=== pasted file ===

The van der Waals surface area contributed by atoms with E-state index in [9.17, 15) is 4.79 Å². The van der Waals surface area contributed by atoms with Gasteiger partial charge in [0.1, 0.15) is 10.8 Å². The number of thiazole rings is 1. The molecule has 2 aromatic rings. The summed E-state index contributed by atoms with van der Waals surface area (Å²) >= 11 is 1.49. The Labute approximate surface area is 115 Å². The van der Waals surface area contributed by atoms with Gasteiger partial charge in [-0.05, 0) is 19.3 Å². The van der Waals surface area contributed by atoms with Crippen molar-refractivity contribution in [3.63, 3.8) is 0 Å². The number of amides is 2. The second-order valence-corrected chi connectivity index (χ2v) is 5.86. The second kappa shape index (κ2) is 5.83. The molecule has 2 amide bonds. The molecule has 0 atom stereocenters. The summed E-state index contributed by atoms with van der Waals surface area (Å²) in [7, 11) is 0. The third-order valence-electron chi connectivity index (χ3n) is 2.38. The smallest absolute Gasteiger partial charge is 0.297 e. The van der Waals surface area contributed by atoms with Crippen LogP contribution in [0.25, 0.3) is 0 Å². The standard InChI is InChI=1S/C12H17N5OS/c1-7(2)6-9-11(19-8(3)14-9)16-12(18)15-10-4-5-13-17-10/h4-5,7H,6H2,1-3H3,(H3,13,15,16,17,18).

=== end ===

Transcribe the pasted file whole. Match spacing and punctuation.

The van der Waals surface area contributed by atoms with E-state index in [9.17, 15) is 4.79 Å². The van der Waals surface area contributed by atoms with Gasteiger partial charge in [0.1, 0.15) is 10.8 Å². The number of thiazole rings is 1. The molecule has 2 aromatic rings. The summed E-state index contributed by atoms with van der Waals surface area (Å²) >= 11 is 1.49. The Labute approximate surface area is 115 Å². The van der Waals surface area contributed by atoms with Gasteiger partial charge in [-0.05, 0) is 19.3 Å². The van der Waals surface area contributed by atoms with Crippen molar-refractivity contribution in [3.63, 3.8) is 0 Å². The number of amides is 2. The second-order valence-corrected chi connectivity index (χ2v) is 5.86. The second kappa shape index (κ2) is 5.83. The molecule has 2 amide bonds. The molecule has 0 atom stereocenters. The summed E-state index contributed by atoms with van der Waals surface area (Å²) in [7, 11) is 0. The third-order valence-electron chi connectivity index (χ3n) is 2.38. The smallest absolute Gasteiger partial charge is 0.297 e. The van der Waals surface area contributed by atoms with Crippen LogP contribution in [0.25, 0.3) is 0 Å². The standard InChI is InChI=1S/C12H17N5OS/c1-7(2)6-9-11(19-8(3)14-9)16-12(18)15-10-4-5-13-17-10/h4-5,7H,6H2,1-3H3,(H3,13,15,16,17,18).